The overhead is the killer. Most people building systems really don’t understand how much of a killer it is. IO is usually relegated to secondary or tertiary consideration, though as data sets grow large, this is a very bad/dangerous thing to do. Moreover, expectations of performance are far … far out of whack with reality. What a user seeing 100MB/s on a single threaded streaming case might expect for a random case, shouldn’t be 100MB/s as well (for spinning rust disks). For some of the simpler tests we are doing (random 32k reads and writes to mimic a particular use case), we are seeing from 1-10 MB/s on real hardware.

This is almost like an Amhdahl’s law of disk performance. Your measured aggregate performance per disk is not constant as you vary the number of threads or the number of IOs (random).

The fundamental assumption, that performance is being “lost” is incorrect. It was never there to begin with.

But it gets worse.

Now take these disks, where your actual performance is out of line with your expectations, and use Gluster to aggregate them. Gluster promises

Red Hat’s alternative to costly proprietary storage

Paying too much for proprietary storage but worried open source, software-based storage can’t match its performance? Think again.

That sounds an awful lot like a performance promise …

High-performance storage that grows with you

Red Hat? Storage Software Appliance is a software-based, scale-out network-attached storage (NAS) appliance. Deploy it in minutes for scalable, high-performance storage in your datacenter or on-premises private cloud. Add compute, I/O bandwidth, or storage as needed to meet changing capacity and performance needs?without disrupting data access.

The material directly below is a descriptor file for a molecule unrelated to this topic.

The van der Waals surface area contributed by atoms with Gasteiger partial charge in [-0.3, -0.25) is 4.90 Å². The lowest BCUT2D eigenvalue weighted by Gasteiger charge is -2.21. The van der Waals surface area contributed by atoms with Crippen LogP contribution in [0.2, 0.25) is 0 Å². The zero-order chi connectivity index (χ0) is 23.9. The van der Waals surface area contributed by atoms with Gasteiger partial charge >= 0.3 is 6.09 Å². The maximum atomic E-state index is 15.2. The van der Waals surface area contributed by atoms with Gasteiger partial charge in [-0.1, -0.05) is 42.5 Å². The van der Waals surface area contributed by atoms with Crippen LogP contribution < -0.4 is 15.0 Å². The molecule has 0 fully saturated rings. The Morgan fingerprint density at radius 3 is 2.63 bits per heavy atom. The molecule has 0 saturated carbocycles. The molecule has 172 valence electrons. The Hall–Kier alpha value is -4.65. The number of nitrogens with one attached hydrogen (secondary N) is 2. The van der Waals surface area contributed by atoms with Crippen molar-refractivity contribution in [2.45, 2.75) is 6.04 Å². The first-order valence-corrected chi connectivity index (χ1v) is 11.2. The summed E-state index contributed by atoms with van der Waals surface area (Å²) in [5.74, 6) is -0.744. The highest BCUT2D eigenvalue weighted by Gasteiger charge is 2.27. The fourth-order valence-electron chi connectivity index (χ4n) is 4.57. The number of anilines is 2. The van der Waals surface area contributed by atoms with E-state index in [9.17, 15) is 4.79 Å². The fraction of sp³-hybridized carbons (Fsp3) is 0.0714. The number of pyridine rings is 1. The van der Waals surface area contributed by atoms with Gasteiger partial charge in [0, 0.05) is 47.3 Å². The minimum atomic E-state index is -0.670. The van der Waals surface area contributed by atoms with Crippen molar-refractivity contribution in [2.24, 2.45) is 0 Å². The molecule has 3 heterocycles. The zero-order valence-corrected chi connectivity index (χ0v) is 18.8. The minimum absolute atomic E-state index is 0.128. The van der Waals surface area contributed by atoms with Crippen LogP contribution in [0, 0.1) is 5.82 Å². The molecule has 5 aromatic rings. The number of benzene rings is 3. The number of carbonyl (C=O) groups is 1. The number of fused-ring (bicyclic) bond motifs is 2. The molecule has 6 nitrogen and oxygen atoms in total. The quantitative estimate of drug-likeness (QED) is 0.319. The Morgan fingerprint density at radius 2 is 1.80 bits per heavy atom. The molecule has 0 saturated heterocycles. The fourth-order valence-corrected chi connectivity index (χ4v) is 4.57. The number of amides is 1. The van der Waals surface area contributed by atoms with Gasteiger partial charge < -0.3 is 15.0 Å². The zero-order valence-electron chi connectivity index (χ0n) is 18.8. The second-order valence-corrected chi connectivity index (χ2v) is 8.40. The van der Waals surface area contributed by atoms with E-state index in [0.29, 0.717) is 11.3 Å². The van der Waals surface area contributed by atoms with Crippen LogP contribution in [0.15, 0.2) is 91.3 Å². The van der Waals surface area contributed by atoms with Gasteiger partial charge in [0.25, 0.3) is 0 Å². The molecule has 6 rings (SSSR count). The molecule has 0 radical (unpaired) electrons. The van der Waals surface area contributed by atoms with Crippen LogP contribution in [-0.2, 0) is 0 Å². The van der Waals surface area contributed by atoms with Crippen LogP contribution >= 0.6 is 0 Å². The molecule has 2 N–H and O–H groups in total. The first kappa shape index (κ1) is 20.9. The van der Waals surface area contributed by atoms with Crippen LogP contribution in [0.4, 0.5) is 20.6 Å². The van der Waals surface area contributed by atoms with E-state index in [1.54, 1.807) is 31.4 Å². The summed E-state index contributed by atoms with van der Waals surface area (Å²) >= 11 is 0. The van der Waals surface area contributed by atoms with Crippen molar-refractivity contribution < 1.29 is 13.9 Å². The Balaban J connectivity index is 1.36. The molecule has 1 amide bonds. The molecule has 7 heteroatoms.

… as does this.

In the bullets on the site, you see this

Freedom from proprietary storage

Instead of becoming locked in to proprietary storage systems, enjoy the significant economic benefits of using commodity hardware and deploying exactly what you need, when you need it.

The deep problem with this, is that most people won’t deploy “what they need”. They will deploy the lowest possible cost implementations (I simply cannot bring myself to call them “designs”, as they are not). In many/most cases, these will be individual disks sitting on motherboard attached SATA connectors. Which, given the propensity of tier 1 designs to (massively) oversubscribe minimal numbers of PCIe lanes for network, SATA, peripherals, pretty much guarantees crappy performance. Its not that the performance will not be good, its going to be crap. Bad … stinky … crap. I’m trying to convey a visual and an olfactory sensation. A big stinking pile of bits it will be.

So now couple the horrible actual performance local disk, with the silver bullet promises above. What do you get?

Badly underperforming systems. Disappointed customers, wondering why their tier 1 purchased hardware is sucking so badly.

We get (many new) customers hiring us to fix it for them.

So I guess I should be thanking Red Hat for all this new revenue?

Landman’s law of crappy designs: A bad design or implementation is going to suck most of the time.
Corollary to above law: No amount of tuning of a bad design will turn it into a good design.
Corollary to Corollary: No amount of money spent trying to tune a bad design will turn it into a good design, until you bit-can the whole kit-n-caboodle, and start fresh, with a good design. Also called “Multiply by zero and add what you need.”

Viewed 49113 times by 7027 viewers


3 thoughts on “Misalignment of performance expectations and reality